I’m one of those employees who does not get any type of fare subsidy I pay out of pocket every single day; it is extremely annoying when people on this site talk about the fare subsidies. New Flash only white collar workers get the subsidies if you have a blue collar job or something like retail, hospitality, healthcare and not at a hospital (think nursing home or home health aides) or work for a small company you get jack shit as a fare subsidy.

I also believe this sometimes; once I went through a faregate at 2:59pm according to a stations clock and 2:59 and 55 seconds according to my clock yet got charged rush hour fare. For the past few years I have been timing everything to the second when it comes to WMATA because they are so undependable I do not trust their clocks for a second.

When it comes to the fares and 2 hour windows or rush/nonrush for rail I think a time stamp should be displayed on the display when touching cards against the farebox or faregates. That way you know exactly what time what happen down to the second.

Right now there would be no way to know if you are correct or not or when there is a computer error. If the times were wrong just once they could make thousands or hundreds of thousands off of riders. And they damn sure wouldn't admit it.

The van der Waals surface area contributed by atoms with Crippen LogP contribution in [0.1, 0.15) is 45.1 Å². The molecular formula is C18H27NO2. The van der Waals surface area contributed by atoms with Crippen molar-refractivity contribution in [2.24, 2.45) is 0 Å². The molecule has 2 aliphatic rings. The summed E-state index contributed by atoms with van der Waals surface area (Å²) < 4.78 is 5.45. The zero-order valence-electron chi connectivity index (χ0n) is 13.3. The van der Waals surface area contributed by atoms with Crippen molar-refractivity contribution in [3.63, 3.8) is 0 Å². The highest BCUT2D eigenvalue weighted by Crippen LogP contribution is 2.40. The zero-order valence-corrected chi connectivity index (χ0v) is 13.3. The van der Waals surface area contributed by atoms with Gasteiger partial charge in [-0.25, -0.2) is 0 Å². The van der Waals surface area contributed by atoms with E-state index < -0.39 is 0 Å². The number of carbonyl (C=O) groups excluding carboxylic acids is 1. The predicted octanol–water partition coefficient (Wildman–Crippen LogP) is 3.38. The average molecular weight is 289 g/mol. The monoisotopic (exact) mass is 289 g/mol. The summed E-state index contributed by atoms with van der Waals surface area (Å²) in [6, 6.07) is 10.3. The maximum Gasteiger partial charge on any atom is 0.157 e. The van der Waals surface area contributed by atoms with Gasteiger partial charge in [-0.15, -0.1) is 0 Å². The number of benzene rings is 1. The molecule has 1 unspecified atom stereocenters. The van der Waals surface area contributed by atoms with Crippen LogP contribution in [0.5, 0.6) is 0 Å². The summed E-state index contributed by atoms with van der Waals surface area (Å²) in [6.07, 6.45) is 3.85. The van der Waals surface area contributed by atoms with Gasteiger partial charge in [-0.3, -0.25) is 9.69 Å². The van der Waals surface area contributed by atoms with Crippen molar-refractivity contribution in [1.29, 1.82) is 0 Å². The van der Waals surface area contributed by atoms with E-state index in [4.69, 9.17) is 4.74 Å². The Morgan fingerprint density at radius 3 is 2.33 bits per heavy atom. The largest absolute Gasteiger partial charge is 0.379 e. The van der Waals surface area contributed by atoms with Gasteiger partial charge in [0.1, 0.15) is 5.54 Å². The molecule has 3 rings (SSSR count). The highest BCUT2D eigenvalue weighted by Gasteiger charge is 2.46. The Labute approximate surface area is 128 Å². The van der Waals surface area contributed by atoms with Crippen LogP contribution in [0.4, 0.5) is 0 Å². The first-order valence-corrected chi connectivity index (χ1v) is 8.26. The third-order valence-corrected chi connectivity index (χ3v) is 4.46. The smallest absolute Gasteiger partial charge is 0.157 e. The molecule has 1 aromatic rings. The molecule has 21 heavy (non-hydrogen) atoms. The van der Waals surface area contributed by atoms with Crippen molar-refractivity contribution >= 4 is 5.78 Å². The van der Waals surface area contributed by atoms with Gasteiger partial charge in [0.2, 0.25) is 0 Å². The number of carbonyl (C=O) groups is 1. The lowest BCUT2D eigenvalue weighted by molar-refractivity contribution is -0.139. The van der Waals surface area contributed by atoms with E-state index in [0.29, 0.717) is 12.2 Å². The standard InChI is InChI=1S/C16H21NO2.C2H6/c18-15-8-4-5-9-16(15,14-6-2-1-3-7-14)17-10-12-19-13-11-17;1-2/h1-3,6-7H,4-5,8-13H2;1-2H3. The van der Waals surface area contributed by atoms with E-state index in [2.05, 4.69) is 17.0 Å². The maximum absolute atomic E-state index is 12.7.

by kk on Mar 1, 2014 11:42 am • linkreport

So, we've established:

1. Even the bus' frequent customers think riding the bus sucks

2. As a result, fares have to be low to compensate for their suckiness. That means government has to provide greater subsidies which leaves less money to spend on transportation that people actually like, like CaBi and rail or infrastructure like cycletracks or colored concrete for bike lanes...or streetcars which people generally like better and pay for themselves through development.

I'll add:

3. Some bus drivers drive like maniacs which make walking and biking more dangerous. I know multiple people who have been hit by metrobuses.

4. Roads/lanes/turning radiuses designed for buses are excessively big for cars which encourages speeding.

So, instead of throwing good money after bad, reduce spending on buses and shift that money over to the forms of transportation people actually like.

by Falls Church on Mar 1, 2014 5:07 pm • linkreport

First, an ideological statement. Distance based fares within a single city are IMHO immoral. In turn, charging residents a "you don't live close enough to the subway" fare is redlining. WMATA owes all DC residents the availability of an "all you can eat" monthly pass such as New York and Chicago have good for unlimited bus and rail use within DC.
As to the farebox recovery disparities, research will show the DC figures are similar to those in other metros.

by david vartanoff on Mar 3, 2014 9:50 pm • linkreport

Real cities like NYC, Toronto, etc. have free transfer from bus to rail.

by Capt. Hilts on Mar 6, 2014 11:26 am • linkreport